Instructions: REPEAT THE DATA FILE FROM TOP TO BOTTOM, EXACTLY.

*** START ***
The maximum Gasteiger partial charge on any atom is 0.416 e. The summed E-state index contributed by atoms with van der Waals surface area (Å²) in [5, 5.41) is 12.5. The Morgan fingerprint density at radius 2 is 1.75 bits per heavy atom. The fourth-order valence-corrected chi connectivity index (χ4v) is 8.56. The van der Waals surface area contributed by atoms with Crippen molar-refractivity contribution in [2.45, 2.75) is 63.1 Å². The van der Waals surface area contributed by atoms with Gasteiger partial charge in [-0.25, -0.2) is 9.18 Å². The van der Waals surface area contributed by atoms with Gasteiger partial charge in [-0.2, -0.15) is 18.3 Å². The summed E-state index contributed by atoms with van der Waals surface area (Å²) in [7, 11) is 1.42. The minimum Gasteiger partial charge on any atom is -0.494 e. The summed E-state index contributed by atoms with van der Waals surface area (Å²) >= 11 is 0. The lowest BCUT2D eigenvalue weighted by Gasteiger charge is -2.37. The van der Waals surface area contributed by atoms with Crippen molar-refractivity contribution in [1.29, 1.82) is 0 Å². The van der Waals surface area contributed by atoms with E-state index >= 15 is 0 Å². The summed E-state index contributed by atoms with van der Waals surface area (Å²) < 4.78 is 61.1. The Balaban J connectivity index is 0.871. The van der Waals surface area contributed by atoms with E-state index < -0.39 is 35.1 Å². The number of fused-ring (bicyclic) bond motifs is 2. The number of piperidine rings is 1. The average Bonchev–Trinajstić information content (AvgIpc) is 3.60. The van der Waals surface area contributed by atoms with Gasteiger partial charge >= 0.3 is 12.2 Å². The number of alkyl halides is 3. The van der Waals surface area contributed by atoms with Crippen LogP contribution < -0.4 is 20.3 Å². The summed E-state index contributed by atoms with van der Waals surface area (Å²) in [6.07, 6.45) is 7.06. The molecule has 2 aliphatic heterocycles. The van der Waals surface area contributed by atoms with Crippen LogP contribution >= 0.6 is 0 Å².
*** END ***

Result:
The maximum Gasteiger partial charge on any atom is 0.416 e. The summed E-state index contributed by atoms with van der Waals surface area (Å²) in [5, 5.41) is 12.5. The Morgan fingerprint density at radius 2 is 1.75 bits per heavy atom. The fourth-order valence-corrected chi connectivity index (χ4v) is 8.56. The van der Waals surface area contributed by atoms with Crippen molar-refractivity contribution in [2.45, 2.75) is 63.1 Å². The van der Waals surface area contributed by atoms with Gasteiger partial charge in [-0.25, -0.2) is 9.18 Å². The van der Waals surface area contributed by atoms with Gasteiger partial charge in [-0.2, -0.15) is 18.3 Å². The summed E-state index contributed by atoms with van der Waals surface area (Å²) in [7, 11) is 1.42. The minimum Gasteiger partial charge on any atom is -0.494 e. The summed E-state index contributed by atoms with van der Waals surface area (Å²) >= 11 is 0. The lowest BCUT2D eigenvalue weighted by Gasteiger charge is -2.37. The van der Waals surface area contributed by atoms with Crippen molar-refractivity contribution in [1.29, 1.82) is 0 Å². The van der Waals surface area contributed by atoms with E-state index >= 15 is 0 Å². The summed E-state index contributed by atoms with van der Waals surface area (Å²) < 4.78 is 61.1. The Balaban J connectivity index is 0.871. The van der Waals surface area contributed by atoms with E-state index < -0.39 is 35.1 Å². The number of fused-ring (bicyclic) bond motifs is 2. The number of piperidine rings is 1. The average Bonchev–Trinajstić information content (AvgIpc) is 3.60. The van der Waals surface area contributed by atoms with Gasteiger partial charge >= 0.3 is 12.2 Å². The number of alkyl halides is 3. The van der Waals surface area contributed by atoms with Crippen LogP contribution < -0.4 is 20.3 Å². The summed E-state index contributed by atoms with van der Waals surface area (Å²) in [6.07, 6.45) is 7.06. The molecule has 2 aliphatic heterocycles. The van der Waals surface area contributed by atoms with Crippen LogP contribution >= 0.6 is 0 Å².